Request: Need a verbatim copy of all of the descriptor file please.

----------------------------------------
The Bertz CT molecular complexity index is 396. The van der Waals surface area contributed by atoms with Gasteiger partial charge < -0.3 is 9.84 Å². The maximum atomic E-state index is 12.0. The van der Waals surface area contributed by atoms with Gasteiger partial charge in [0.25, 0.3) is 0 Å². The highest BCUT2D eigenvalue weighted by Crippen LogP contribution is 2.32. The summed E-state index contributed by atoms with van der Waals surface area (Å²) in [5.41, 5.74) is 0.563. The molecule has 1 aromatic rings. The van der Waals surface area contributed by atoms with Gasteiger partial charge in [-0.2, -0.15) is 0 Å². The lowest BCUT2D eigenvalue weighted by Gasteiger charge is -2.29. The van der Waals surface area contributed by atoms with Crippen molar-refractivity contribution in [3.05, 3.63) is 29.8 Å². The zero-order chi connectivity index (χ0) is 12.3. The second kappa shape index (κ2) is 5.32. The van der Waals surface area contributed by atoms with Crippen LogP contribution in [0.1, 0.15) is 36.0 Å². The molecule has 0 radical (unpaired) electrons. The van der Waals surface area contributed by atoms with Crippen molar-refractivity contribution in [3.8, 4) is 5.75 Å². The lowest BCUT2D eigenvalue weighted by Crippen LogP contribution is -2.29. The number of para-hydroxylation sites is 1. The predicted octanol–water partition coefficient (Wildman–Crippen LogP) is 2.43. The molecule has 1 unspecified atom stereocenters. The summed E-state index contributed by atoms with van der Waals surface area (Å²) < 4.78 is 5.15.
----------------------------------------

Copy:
The Bertz CT molecular complexity index is 396. The van der Waals surface area contributed by atoms with Gasteiger partial charge < -0.3 is 9.84 Å². The maximum atomic E-state index is 12.0. The van der Waals surface area contributed by atoms with Gasteiger partial charge in [0.25, 0.3) is 0 Å². The highest BCUT2D eigenvalue weighted by Crippen LogP contribution is 2.32. The summed E-state index contributed by atoms with van der Waals surface area (Å²) in [5.41, 5.74) is 0.563. The molecule has 1 aromatic rings. The van der Waals surface area contributed by atoms with Gasteiger partial charge in [-0.2, -0.15) is 0 Å². The lowest BCUT2D eigenvalue weighted by Gasteiger charge is -2.29. The van der Waals surface area contributed by atoms with Crippen molar-refractivity contribution in [3.05, 3.63) is 29.8 Å². The zero-order chi connectivity index (χ0) is 12.3. The second kappa shape index (κ2) is 5.32. The van der Waals surface area contributed by atoms with Crippen LogP contribution in [0.1, 0.15) is 36.0 Å². The molecule has 0 radical (unpaired) electrons. The van der Waals surface area contributed by atoms with Crippen molar-refractivity contribution in [3.8, 4) is 5.75 Å². The lowest BCUT2D eigenvalue weighted by Crippen LogP contribution is -2.29. The number of para-hydroxylation sites is 1. The predicted octanol–water partition coefficient (Wildman–Crippen LogP) is 2.43. The molecule has 1 unspecified atom stereocenters. The summed E-state index contributed by atoms with van der Waals surface area (Å²) < 4.78 is 5.15.